This Monitoring Section was edited for scientific content by:
Danielle M. Crosier and Daniel P. Molloy
Division of Research & Collections
New York State Museum
Field Research Laboratory
Cambridge, New York 12816
Monitoring is of vast importance, not only for the initial detection of mussel fouling, but also for the additional information it is capable of providing. Monitoring can, for example, determine not only the presence of zebra mussels, but also the life stages they are in, their abundance, and the effectiveness of implemented control and treatment programs. An effectively run monitoring system is, therefore, the first step to developing cost-effective control strategies. Knowledge gained through an effective, proactive monitoring program can result in considerable savings for a facility.
Not all sites require monitoring programs, since not all water bodies are suitable zebra mussel habitats. Do you know if your water body is already infested with zebra mussels? The degree to which zebra mussels can successfully colonize a water body or an associated man-made site is dependent on a number of key environmental parameters. Therefore, before initiating a monitoring program, it should first be determined if there is a sufficient risk of infestation at the site in question. For information on key environmental parameters required for colonization and for calculating the ability of zebra mussels to inhabit a particular water body, see the Risk Assessment section.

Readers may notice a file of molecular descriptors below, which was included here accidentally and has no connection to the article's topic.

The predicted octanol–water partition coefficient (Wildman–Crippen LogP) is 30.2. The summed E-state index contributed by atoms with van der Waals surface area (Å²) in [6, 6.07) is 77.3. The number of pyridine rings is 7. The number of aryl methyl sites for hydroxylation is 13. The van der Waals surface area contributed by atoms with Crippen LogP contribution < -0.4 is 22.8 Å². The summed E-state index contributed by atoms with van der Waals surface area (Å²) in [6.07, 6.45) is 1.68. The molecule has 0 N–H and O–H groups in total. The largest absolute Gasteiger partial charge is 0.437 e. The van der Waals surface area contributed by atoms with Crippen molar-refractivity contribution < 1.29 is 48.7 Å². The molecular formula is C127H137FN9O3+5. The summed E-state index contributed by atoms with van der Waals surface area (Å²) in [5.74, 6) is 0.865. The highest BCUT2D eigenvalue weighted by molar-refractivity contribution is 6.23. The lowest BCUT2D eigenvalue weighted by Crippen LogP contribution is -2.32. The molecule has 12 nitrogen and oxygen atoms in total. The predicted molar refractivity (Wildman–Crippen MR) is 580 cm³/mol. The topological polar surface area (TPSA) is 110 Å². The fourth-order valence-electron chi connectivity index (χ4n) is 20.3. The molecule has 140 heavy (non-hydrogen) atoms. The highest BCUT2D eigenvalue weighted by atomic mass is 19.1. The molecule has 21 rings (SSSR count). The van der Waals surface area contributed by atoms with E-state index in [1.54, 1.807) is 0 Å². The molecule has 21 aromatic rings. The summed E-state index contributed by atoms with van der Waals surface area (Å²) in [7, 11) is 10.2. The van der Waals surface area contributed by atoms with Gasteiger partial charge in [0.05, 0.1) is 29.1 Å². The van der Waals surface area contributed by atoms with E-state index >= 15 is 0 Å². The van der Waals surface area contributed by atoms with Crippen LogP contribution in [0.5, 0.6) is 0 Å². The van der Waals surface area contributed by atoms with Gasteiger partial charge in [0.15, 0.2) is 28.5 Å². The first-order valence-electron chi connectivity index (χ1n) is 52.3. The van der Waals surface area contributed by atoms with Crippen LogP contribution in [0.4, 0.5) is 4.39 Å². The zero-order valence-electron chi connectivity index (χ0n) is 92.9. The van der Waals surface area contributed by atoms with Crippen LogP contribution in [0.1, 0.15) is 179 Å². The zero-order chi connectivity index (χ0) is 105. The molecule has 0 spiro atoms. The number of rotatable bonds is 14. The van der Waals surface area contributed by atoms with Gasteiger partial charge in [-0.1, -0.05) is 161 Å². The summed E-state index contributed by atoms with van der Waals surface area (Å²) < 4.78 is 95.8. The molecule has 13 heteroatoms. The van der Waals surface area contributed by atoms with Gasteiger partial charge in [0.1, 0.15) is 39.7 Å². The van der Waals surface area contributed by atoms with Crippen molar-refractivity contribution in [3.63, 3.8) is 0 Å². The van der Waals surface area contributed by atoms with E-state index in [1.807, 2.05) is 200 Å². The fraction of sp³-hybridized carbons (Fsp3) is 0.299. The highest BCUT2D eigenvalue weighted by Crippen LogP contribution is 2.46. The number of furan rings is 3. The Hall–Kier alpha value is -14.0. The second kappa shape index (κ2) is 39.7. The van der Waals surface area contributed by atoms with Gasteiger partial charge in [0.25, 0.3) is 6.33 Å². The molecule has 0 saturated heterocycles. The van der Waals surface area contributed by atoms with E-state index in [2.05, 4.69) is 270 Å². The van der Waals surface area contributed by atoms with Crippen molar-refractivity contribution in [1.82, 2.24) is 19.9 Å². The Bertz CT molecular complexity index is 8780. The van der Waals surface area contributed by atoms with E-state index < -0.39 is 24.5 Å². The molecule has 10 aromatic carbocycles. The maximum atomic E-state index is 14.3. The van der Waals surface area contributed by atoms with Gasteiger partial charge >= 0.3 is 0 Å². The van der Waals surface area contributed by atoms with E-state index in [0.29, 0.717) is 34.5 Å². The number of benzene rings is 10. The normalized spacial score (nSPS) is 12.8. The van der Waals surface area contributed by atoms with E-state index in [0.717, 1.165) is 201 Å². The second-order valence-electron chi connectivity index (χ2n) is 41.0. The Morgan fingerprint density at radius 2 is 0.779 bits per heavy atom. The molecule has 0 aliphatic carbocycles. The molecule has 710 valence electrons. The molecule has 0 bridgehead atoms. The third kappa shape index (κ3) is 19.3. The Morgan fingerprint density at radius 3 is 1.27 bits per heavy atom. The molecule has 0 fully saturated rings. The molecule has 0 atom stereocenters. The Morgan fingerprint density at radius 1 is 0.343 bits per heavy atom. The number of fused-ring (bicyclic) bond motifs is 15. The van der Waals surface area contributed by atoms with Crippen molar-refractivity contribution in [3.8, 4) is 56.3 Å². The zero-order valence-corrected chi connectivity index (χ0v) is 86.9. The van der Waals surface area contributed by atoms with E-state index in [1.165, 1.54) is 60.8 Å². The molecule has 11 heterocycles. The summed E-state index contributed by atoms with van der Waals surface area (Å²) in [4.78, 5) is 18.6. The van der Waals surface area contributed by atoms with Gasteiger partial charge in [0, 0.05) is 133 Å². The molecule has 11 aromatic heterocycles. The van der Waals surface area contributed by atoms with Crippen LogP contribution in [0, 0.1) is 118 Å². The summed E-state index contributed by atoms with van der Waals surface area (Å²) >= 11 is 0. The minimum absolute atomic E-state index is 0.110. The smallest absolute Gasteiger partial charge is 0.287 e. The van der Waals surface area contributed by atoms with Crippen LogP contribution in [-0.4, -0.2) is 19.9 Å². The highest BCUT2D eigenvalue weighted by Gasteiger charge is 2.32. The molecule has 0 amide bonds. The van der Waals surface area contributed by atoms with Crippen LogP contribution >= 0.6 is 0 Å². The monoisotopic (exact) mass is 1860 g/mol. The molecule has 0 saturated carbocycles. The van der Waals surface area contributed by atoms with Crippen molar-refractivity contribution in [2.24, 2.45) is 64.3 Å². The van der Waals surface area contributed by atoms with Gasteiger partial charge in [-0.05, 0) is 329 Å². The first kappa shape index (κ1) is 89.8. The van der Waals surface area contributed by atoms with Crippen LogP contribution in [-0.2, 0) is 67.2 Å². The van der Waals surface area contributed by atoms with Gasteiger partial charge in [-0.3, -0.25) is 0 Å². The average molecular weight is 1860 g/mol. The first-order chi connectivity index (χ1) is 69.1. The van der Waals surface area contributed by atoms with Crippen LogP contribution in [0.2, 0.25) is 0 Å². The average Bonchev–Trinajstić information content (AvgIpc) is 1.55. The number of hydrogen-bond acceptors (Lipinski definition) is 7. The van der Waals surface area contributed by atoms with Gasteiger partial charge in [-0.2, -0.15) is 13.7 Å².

Before designing a monitoring program, the level of sensitivity of a site (e.g., water body or facility) to zebra mussel colonization must be determined. The sensitivity to such colonization can vary, not only from site to site, but also within a site. Facilities that have components that are deemed extremely sensitive to interruption or damage from zebra mussel colonization will need to be monitored more frequently for zebra mussels in both their planktonic (i.e., floating in water column) veliger stage and attached life stages and may need to employ a variety of sampling strategies. A monitoring strategy for less sensitive facilities (i.e., those that are able to withstand substantial mussel fouling) may be able to concentrate on only the attached stage and use only annual visual observations of various structures to determine the need for setting up control strategies.
Long-Term Monitoring Strategies
Importance of Maintaining Long-Term Records of Monitoring Data